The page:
GTC is undoubtedly South Africa’s premier racing series. As with motorsport around the world, the GTC championship has not as yet turned a wheel, but as restrictions are lifted, teams are starting to get back to finishing race cars and testing their metal. For Volkswagen SA, 2020 presented a unique opportunity to defend their title in a new car. It had to be new because VW no longer builds RHD Jettas.
The car is the Golf 8 GTI-based GTC race car unveiled at a global digital event on 2 July 2020.
It’s the ideal car to challenge the 2020 contenders given South Africa’s love of the GTI nameplate and of course, given that the new Golf 8 GTI is heading our way in early 2020.
Martina Biene, Volkswagen’s Head of Brand presented the new race car to media and was quick to point this out.
“Even though the Golf 8 GTI will only be officially launched and available from South African dealers in 2021, we wanted to use this opportunity to showcase the Golf 8 GTI’s performance attributes ahead of the local market introduction.”
The car will be piloted by 2019 GTC Champion Keegan Masters as well as 2016 GTC2 champion Daniel Rowe. Keegan has already had the chance to drive the brand new car and immediately, he has noted a difference.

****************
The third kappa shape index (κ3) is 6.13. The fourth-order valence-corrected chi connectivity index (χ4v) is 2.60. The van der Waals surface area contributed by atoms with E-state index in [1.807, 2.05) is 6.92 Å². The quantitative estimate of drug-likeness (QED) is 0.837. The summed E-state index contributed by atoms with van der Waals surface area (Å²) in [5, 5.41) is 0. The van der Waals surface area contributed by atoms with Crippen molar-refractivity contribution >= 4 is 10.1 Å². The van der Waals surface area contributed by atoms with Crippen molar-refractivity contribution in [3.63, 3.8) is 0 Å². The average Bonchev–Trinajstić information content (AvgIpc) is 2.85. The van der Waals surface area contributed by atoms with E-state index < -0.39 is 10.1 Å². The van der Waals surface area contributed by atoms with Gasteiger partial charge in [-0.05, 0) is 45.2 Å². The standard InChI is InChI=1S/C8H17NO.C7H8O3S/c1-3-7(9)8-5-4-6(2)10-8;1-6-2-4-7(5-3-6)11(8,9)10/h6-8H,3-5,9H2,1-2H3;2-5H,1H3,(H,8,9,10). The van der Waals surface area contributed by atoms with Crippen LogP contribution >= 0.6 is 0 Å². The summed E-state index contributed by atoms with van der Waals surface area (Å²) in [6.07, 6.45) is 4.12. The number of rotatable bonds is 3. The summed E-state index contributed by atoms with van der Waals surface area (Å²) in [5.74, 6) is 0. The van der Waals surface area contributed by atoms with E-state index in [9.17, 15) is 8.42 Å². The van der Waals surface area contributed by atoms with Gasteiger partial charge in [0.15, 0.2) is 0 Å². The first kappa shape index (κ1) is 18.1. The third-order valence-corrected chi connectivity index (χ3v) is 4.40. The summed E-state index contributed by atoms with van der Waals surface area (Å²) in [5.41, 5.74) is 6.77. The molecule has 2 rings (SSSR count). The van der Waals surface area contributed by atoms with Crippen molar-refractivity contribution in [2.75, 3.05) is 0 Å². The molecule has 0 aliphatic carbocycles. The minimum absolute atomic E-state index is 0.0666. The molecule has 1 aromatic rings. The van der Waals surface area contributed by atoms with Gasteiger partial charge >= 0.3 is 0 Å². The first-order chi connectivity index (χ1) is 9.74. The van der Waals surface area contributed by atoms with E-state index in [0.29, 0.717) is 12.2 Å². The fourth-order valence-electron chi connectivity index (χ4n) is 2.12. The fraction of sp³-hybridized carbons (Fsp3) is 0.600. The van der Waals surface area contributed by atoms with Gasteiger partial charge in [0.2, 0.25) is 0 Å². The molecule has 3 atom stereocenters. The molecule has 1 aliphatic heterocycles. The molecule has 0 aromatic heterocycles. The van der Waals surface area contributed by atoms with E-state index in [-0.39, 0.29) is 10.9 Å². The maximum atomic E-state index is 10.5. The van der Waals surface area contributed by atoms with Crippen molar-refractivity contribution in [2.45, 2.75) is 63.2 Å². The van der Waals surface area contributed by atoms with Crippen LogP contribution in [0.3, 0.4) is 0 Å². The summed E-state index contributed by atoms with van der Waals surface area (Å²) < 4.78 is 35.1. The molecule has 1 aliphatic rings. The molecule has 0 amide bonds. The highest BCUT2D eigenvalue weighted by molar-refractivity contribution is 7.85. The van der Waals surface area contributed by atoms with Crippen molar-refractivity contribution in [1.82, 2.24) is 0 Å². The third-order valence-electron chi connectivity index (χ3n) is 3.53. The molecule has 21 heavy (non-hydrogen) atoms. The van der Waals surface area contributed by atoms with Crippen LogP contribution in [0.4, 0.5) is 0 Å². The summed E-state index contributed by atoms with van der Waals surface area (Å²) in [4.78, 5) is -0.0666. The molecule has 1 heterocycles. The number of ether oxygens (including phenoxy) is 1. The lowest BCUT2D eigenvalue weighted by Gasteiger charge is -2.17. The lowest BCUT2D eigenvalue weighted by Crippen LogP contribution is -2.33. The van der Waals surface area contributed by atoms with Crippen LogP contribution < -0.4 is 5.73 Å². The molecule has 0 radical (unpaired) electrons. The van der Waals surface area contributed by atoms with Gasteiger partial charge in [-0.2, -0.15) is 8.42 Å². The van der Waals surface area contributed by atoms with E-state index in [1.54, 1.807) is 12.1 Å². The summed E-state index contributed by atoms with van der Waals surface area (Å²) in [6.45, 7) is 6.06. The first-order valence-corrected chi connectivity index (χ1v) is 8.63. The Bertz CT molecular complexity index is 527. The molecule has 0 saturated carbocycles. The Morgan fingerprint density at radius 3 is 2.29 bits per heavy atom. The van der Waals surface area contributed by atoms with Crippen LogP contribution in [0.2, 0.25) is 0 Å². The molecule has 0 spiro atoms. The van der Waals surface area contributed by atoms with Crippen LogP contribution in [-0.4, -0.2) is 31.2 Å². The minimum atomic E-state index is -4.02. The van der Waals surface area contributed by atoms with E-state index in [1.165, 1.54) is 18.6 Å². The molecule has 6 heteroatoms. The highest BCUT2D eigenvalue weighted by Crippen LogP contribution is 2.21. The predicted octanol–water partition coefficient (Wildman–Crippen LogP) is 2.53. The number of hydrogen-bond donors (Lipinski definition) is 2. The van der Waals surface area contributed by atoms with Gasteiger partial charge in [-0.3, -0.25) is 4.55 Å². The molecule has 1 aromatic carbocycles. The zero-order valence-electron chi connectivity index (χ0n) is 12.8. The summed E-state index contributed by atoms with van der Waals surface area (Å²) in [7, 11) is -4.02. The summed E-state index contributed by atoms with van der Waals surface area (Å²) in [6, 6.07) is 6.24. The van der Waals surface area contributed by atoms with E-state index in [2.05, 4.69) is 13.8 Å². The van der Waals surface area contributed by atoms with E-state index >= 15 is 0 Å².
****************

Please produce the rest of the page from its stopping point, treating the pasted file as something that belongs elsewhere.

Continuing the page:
“The weight has been improved and the car is also more slippery through the air now,” said Keegan.
Team boss Mike Rowe, head of VW Motorsport says the gains are also going to come from the new chassis.
“New features in the Golf 8 GTI racing car include an all-new chrome moly tubular chassis which is much stiffer and lighter than the previous generation GTC car.”
The new VW Golf 8 GTI GTC race car is fitted with the 2.0-litre EA888 petrol-engine tuned to Group N regulations. It puts out 372kW/500hp and 600Nm of torque through a M-Trac sequential transaxle rear transmission. Brakes are courtesy of Brembo with 380mm 6-pot callipers up front and 340mm at the rear.
Mike Rowe expects the 2020 season to start in August with the first round suspected to go to Zwartkops Race track in Gauteng.
The global press event was opened by none other than the charismatic Eddie Jordan. Most famed as the team boss and owner of the Jordan Grand Prix F1 team and more recently his appearances on Top Gear, he is no stranger to petrolheads the world over. But why was he presenting the opening bit for the VW Motorsport race car?
His answer – because he owes his career to the GTI nameplate. As history would have it, a young Eddie Jordan at some point after his own racing career had come to a halt, started running his own team and drivers. He found his way into Formula 3 with Toyota-powered cars and after two seasons, made the leap to GTI-powered F3 race car. The car, driven by Johnny Herbert won the 1987 F3 Championship and according to Jordan, he wouldn’t be where he is today without that victory. It is what helped him leap into F1 stardom.